Chronic pain can be relieved through the use of a intrathecal pump implant. A small amount of medication will be applied directly to the pain site to prevent pain signals from traveling to the brain. If conservative or non-invasive procedures have failed, the intrathecal pumps may be an option to help relieve chronic pain.
A numbing agent is applied to the area and a needle is used to insert a catheter into the intratecal space. A pump will be connected temporarily to the catheter. After several days of use a doctor can determine if this treatment will help the pain level to decrease. If pain decreases during this period of time, a permanent system could be used.
The permanent system is usually performed under general anesthesia. The temporary system is removed and replaced with the permanent system.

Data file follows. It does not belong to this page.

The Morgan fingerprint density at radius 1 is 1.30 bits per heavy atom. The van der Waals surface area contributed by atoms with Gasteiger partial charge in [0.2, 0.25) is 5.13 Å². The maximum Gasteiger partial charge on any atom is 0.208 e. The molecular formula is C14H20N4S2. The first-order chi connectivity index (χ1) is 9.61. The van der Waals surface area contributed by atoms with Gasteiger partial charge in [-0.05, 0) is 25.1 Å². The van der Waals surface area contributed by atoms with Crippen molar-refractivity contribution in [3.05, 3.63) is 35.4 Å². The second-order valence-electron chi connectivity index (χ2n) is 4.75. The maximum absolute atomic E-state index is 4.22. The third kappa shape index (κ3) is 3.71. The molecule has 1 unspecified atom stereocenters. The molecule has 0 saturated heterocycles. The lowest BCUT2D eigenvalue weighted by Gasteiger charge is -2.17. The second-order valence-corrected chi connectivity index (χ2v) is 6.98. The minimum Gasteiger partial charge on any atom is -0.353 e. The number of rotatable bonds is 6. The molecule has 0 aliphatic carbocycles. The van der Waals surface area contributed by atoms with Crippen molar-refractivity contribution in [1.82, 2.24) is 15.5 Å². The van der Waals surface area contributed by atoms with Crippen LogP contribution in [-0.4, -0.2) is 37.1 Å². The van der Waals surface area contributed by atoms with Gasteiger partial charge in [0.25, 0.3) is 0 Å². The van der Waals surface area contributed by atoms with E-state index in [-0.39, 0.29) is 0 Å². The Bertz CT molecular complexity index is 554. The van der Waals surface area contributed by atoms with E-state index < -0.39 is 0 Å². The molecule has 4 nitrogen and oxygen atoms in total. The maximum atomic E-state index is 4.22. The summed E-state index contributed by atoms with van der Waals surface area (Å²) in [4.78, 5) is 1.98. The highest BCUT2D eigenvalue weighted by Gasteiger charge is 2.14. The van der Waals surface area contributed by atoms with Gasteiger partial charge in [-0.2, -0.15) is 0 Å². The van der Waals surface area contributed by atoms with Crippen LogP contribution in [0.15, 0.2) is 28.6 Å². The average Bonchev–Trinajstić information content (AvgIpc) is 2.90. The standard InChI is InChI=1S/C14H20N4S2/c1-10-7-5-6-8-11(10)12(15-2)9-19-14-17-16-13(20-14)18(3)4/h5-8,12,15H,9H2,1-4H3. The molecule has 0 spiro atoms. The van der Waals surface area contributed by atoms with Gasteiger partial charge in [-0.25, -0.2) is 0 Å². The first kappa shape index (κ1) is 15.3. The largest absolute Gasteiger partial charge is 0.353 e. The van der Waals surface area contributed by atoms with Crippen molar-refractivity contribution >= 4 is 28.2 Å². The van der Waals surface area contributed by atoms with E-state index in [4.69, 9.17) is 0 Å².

The pump is placed under the skin of the abdomen with a catheter connected to the pump. The pump has a battery that should last 3 – 5 years without issues. Once the battery is depleted a new system will be inserted.
An external unit is used to set the amount of medication given by the implant. Doctor visits will be needed to refill the medication in the unit.
Side effects may include small discomfort or swelling at the pump site for a few days. Repositioning may be required after a period of time if the catheter moves.